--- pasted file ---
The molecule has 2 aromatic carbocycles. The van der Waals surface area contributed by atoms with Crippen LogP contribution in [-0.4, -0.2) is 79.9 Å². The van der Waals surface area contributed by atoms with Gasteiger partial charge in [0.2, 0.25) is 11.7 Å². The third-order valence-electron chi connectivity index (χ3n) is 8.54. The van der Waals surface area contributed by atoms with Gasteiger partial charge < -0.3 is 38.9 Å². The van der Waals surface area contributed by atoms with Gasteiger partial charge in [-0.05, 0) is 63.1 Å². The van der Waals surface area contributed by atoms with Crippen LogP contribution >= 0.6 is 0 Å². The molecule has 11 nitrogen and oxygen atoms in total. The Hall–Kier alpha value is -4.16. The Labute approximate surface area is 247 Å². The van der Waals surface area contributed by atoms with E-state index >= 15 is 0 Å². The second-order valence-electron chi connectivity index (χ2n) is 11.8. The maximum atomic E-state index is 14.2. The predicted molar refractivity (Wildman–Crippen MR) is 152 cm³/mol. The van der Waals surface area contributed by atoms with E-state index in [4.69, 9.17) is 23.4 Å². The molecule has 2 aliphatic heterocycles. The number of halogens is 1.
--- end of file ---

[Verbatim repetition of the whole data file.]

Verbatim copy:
The molecule has 2 aromatic carbocycles. The van der Waals surface area contributed by atoms with Crippen LogP contribution in [-0.4, -0.2) is 79.9 Å². The van der Waals surface area contributed by atoms with Gasteiger partial charge in [0.2, 0.25) is 11.7 Å². The third-order valence-electron chi connectivity index (χ3n) is 8.54. The van der Waals surface area contributed by atoms with Gasteiger partial charge < -0.3 is 38.9 Å². The van der Waals surface area contributed by atoms with Gasteiger partial charge in [-0.05, 0) is 63.1 Å². The van der Waals surface area contributed by atoms with Crippen LogP contribution >= 0.6 is 0 Å². The molecule has 11 nitrogen and oxygen atoms in total. The Hall–Kier alpha value is -4.16. The Labute approximate surface area is 247 Å². The van der Waals surface area contributed by atoms with E-state index >= 15 is 0 Å². The second-order valence-electron chi connectivity index (χ2n) is 11.8. The maximum atomic E-state index is 14.2. The predicted molar refractivity (Wildman–Crippen MR) is 152 cm³/mol. The van der Waals surface area contributed by atoms with E-state index in [4.69, 9.17) is 23.4 Å². The molecule has 2 aliphatic heterocycles. The number of halogens is 1.